Team: Marwan Zgheib
This three-million-square-metre master plan in the heart of Qatar’s desert is an ambitious attempt to design a city from scratch and yet enliven it with an urban fabric based on traditional Islamic cities. The idyllic town, called Valley City Qatar, would offer its citizenry – some 60,000 middle-income Qataris and a growing population of expatriates – an energy-efficient oasis of livability and easy access to generous swaths of parkland.
The plan consists of “urban fingers” that run parallel to one another and form narrow streets lined with low-rise residential buildings. The fingers then split apart at the centre to reveal a meandering valley of greenery. Punctuated with sports and cultural hubs, the green ribbon would be virtually car-free, with bus transit routes supplementing pedestrian pathways. To benefit from the natural trajectory of the desert winds, the urban grid would run perpendicular to the air currents, letting them circulate through the valley and act as a natural cooling system. Narrow roads would provide shading to lessen the effects of the hot climate, and living roofs and solar panels would lighten energy loads.
Masterminding a sustainable environment in a desert – and one that appeals on such a human scale – is ambitious in its own right. But, more importantly, MZ has tapped the cultural heart of the region and elevated its plan well beyond the usual high-rise schemes now in the works throughout the Middle East. Valley City Qatar is remarkable for engaging the area’s rich urban history rather than imposing westernized ideals.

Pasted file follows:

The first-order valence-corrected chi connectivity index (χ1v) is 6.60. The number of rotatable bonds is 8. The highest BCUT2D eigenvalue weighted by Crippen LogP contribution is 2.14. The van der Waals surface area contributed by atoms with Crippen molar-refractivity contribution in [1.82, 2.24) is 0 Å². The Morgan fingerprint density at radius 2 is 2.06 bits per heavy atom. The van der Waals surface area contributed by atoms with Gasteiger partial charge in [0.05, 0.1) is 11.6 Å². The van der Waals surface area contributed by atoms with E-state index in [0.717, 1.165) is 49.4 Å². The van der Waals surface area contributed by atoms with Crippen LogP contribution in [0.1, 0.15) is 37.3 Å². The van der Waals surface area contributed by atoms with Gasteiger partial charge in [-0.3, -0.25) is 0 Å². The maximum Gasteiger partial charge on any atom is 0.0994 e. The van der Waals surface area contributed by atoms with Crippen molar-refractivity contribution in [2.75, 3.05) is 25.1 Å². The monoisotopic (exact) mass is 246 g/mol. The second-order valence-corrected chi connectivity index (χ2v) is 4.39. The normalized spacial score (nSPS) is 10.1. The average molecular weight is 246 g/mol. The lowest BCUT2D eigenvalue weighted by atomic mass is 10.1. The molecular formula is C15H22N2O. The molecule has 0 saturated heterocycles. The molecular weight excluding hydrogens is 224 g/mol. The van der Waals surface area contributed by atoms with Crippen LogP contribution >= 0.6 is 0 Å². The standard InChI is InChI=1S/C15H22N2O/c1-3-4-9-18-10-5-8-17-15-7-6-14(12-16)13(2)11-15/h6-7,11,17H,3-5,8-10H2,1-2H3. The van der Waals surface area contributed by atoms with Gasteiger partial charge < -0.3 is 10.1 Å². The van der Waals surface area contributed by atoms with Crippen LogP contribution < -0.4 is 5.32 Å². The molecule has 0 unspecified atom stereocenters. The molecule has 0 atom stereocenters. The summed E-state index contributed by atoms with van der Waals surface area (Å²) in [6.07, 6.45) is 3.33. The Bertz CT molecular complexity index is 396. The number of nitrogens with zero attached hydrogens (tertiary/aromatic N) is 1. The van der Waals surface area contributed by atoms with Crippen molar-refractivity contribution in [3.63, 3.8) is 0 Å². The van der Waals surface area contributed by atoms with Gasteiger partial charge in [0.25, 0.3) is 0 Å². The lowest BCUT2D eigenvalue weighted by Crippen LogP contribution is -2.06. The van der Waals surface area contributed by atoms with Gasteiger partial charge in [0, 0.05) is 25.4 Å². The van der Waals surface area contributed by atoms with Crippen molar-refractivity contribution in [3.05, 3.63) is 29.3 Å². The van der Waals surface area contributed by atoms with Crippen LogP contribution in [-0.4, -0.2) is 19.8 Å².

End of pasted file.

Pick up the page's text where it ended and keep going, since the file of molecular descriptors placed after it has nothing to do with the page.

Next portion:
THE FIRM Founded in 2002, MZ Architects is an award-winning office led by Marwan Zgheib. Initially based in Qatar but now with headquarters in Lebanon, the team of 50 has a satellite office in Abu Dhabi. MZ came to prominence with a series of winning international competitions and distinctive buildings, including the Al Dana Tower and the W Doha Hotel and Residences in Doha.
What the jury said:
“This is the kind of densification plan that, at its core, benefits people enormously. It’s ideal for the Middle East, but it could also work in California or Toronto. It’s a great model for future cities.”
– Ken Smith, Ken Smith Workshop